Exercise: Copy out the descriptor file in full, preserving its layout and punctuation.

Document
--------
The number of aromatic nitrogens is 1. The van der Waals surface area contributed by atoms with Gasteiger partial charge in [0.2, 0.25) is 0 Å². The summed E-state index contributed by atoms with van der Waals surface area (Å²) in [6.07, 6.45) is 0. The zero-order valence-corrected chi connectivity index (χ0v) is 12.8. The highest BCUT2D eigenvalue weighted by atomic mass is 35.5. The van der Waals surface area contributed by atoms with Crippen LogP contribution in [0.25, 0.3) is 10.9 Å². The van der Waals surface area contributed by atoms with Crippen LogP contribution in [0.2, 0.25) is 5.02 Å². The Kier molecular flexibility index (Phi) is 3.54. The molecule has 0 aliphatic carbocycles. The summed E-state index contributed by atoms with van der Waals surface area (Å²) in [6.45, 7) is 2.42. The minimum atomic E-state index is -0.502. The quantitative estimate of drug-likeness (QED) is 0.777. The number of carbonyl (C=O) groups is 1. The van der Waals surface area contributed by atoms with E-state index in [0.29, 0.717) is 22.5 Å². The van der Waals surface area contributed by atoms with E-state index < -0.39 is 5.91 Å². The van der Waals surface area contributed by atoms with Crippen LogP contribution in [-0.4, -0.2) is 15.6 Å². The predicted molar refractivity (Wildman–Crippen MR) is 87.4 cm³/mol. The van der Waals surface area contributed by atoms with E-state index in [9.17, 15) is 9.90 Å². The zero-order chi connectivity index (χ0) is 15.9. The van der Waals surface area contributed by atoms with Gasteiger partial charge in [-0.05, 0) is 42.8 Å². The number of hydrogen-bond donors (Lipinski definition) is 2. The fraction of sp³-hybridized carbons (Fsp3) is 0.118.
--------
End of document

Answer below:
The number of aromatic nitrogens is 1. The van der Waals surface area contributed by atoms with Gasteiger partial charge in [0.2, 0.25) is 0 Å². The summed E-state index contributed by atoms with van der Waals surface area (Å²) in [6.07, 6.45) is 0. The zero-order valence-corrected chi connectivity index (χ0v) is 12.8. The highest BCUT2D eigenvalue weighted by atomic mass is 35.5. The van der Waals surface area contributed by atoms with Crippen LogP contribution in [0.25, 0.3) is 10.9 Å². The van der Waals surface area contributed by atoms with Crippen LogP contribution in [0.2, 0.25) is 5.02 Å². The Kier molecular flexibility index (Phi) is 3.54. The molecule has 0 aliphatic carbocycles. The summed E-state index contributed by atoms with van der Waals surface area (Å²) in [6.45, 7) is 2.42. The minimum atomic E-state index is -0.502. The quantitative estimate of drug-likeness (QED) is 0.777. The number of carbonyl (C=O) groups is 1. The van der Waals surface area contributed by atoms with E-state index in [0.29, 0.717) is 22.5 Å². The van der Waals surface area contributed by atoms with E-state index < -0.39 is 5.91 Å². The van der Waals surface area contributed by atoms with Crippen LogP contribution in [-0.4, -0.2) is 15.6 Å². The predicted molar refractivity (Wildman–Crippen MR) is 87.4 cm³/mol. The van der Waals surface area contributed by atoms with E-state index in [9.17, 15) is 9.90 Å². The zero-order chi connectivity index (χ0) is 15.9. The van der Waals surface area contributed by atoms with Gasteiger partial charge in [-0.05, 0) is 42.8 Å². The number of hydrogen-bond donors (Lipinski definition) is 2. The fraction of sp³-hybridized carbons (Fsp3) is 0.118.